The Affordable Care Act (a/k/a Health Care Reform, or the ACA) is complicated. While there is nothing in the ACA that requires any employer to provide group health care coverage to its employees, the failure to do so can come with a price. The ACA is a game changer – one that requires a different approach to compliance than in the past. As with any complex law, the devil is in the details. Some of those details have been omitted in order to help you focus on the big picture.
I. LOOK AT WHAT YOU ARE DOING NOW -
· Is your coverage the same as it was in 2010 and remains “grandfathered” or is it not grandfathered?
The “grandfathered” plan relates to the concept that “if you like the coverage you have today (in 2010), you can keep it,” and looks at the coverage you offered on March 23, 2010. If you provided a new program, increased cost-sharing, or modified coverage (within certain parameters), since March 23, 2010, your plan or some of your group health care options may have lost grandfathered status. Your plan’s grandfathered status dictates the specific ACA mandated benefits that must be provided. For example, once a plan loses its grandfathered status, it must provide coverage for certain preventive care benefits on a firstdollar basis. However, trying to retain “grandfathered status” may restrict you in shifting more costs to employees.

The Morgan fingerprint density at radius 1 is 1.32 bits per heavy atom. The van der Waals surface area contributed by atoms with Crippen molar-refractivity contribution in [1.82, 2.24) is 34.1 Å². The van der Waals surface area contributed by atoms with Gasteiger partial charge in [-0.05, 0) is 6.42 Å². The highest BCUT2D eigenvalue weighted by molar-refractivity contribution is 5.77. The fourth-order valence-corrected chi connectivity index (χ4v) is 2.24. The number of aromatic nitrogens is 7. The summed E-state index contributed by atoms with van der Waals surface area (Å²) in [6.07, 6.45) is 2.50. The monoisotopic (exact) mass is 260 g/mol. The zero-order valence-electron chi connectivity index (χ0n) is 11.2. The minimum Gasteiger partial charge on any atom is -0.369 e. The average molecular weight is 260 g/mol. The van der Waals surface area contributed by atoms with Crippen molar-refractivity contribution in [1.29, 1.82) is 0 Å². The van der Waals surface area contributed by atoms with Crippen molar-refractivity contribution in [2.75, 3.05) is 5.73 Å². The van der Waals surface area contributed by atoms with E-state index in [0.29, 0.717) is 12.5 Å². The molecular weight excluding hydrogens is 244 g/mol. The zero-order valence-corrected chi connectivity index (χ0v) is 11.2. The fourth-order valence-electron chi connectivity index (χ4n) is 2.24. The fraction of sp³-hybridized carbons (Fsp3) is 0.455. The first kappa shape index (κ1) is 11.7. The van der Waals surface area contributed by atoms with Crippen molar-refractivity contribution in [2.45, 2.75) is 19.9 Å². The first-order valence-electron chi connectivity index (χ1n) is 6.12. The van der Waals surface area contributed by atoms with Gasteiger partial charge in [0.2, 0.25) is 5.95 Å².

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Topics: Affordable Care Act, Collective Bargaining, Employer Mandates, Full-Time Employees, Grandfathered Obligations, Health Insurance Exchanges, Healthcare, Minimum Essential Coverage, Open Enrollment, Pay or Play, Penalties, Self-Insured Health Plans
Published In: Health Updates, Insurance Updates, Labor & Employment Updates
DISCLAIMER: Because of the generality of this update, the information provided herein may not be applicable in all situations and should not be acted upon without specific legal advice based on particular situations.
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